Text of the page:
What can we do?
It is not to say that you must keep your clothes until they can no longer hold their threads together. Eventually, all clothes are going to be wasted. If they are made from synthetics, well, they are going to stay with us for hundreds of years, if not forever. But just as there are metal straws and biodegradable bags there are alternatives to plastic fashion items too. Clothing made from organic materials such as organic cotton, linen or hemp are not only naturally biodegradable but softer, more durable and beautiful. Although, knowing where to buy these materials from can be exhausting. Many businesses offer seemingly environmentally friendly alternatives but unfortunately most of them are simply trying to harness more profit for their businesses. In order to avoid fake proclamations, transparency and evidence is key. Look for worldwide known certifications such as GOTS, Fairtrade International or Responsible Wool Standard to ensure that not only the end-products but the entire production process is free from harmful chemicals, unethical methods and fossil fuels.
In my search for something more worthwhile I have luckily come across Amberoot, a blog and multi-retailer company which has got me from the very first moment. Their collection of brands is entirely safe to shop and there is an impressive variety of materials, such as tencel, organic cotton, linen and peace silk to choose from. They also provide a transparency map for all of their products; therefore I know exactly where the clothes were designed, manufactured and where the materials came from. While I do enjoy shopping there, I have also learned amazing facts on their blog about upcoming future materials such as pineapple or mushroom leather. Something I have never thought of before! Looking at these possibilities the future is looking brighter every day. I am convinced that we are still in time to reverse the damage and stop the production of single and four-time used plastic once and for all.
Football and sustainability is an unusual concoction in any conversation. As we continue to make a change towards climate change, stadiums are making a positive move towards becoming more sustainable and environmentally friendly. McCulloch has picked out 12 of the world’s most sustainable stadiums: from people-powered pitches, solar-powered stadiums and 100% recycled seats made from sugarcane. Look at how and what stadiums are doing:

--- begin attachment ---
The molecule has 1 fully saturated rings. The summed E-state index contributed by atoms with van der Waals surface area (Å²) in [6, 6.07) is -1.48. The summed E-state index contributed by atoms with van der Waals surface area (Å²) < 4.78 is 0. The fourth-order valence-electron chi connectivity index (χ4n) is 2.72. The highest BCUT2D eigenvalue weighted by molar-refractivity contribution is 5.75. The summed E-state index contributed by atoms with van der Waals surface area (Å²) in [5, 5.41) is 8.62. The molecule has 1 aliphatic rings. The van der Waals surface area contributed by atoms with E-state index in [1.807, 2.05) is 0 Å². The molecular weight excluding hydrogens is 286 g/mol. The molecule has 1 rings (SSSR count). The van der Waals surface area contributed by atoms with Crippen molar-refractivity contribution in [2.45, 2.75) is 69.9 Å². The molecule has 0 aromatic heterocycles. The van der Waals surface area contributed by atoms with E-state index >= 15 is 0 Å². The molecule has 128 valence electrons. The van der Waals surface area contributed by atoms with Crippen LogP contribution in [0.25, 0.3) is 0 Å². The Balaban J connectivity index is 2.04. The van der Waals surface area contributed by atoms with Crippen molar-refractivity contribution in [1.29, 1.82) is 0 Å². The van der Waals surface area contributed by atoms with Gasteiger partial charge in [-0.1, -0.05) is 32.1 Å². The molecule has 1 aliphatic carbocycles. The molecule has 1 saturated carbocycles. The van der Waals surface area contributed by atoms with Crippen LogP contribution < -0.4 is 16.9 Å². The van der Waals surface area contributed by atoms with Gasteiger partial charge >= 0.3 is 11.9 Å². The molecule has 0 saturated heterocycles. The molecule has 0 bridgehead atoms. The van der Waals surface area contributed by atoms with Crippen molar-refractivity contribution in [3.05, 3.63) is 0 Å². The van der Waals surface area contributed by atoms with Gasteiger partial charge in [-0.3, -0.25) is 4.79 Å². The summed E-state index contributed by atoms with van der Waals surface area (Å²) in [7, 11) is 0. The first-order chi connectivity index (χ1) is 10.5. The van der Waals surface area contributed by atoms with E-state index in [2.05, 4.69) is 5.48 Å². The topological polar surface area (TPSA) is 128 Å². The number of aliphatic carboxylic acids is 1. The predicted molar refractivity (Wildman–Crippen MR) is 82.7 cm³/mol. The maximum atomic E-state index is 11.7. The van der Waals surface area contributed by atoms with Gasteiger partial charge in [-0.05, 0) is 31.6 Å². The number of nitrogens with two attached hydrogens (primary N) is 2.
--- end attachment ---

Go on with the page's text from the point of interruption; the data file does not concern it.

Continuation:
Forest Green Rovers is set to become the world’s greenest clubs having one of the lowest carbon impacts of any stadium in the world.
National Stadium, Kaohsiung, Taiwan – This beautiful stadium has over 8,000 solar panels covering 14,000 sq metres, making the stadium 100% powered by sun.
Brazil, famous for street football and world cup wins – it would only seem right that the players power their own pitch with their speedy footwork. The stadium has 200 kinetic tiles which converts players movements into energy that fuels the stadiums lighting.
The MetLife Stadium, New York gas 40,000 tonnes of recycled steel, with seating made of reclaimed metals and recycled plastic – on top of that, it’s solar ring on the roof powers the stadiums LED lighting.
Head over to McCulloch to see what other innovative ways stadiums are taking to become more environmentally friendly.
We all like to go on holiday, and whether you take your vacation at home or away, domestic or abroad, your old tech can help fund your holiday, whilst also clearing out the cupboards and drawers of unused consumer technology.
All too often we keep hold of tech long after we need to, with new releases dominating our attention. The old tech is stored away, “just in case” or because we haven’t quite transferred all of our information off of it. But often we will never use these again, the batteries will degrade and will become useless, eventually throwing away a (seemingly) useless piece of equipment.
However, a better idea is recycling the item as soon as you can after replacing it with a newer version. If it still works, then there will still be value in it and with summer just around the corner, any amount of old tech from your drawers can result in enough to get away.
The guide created by Compare and Recycle explains just how it easy to get away by recycling your old tech.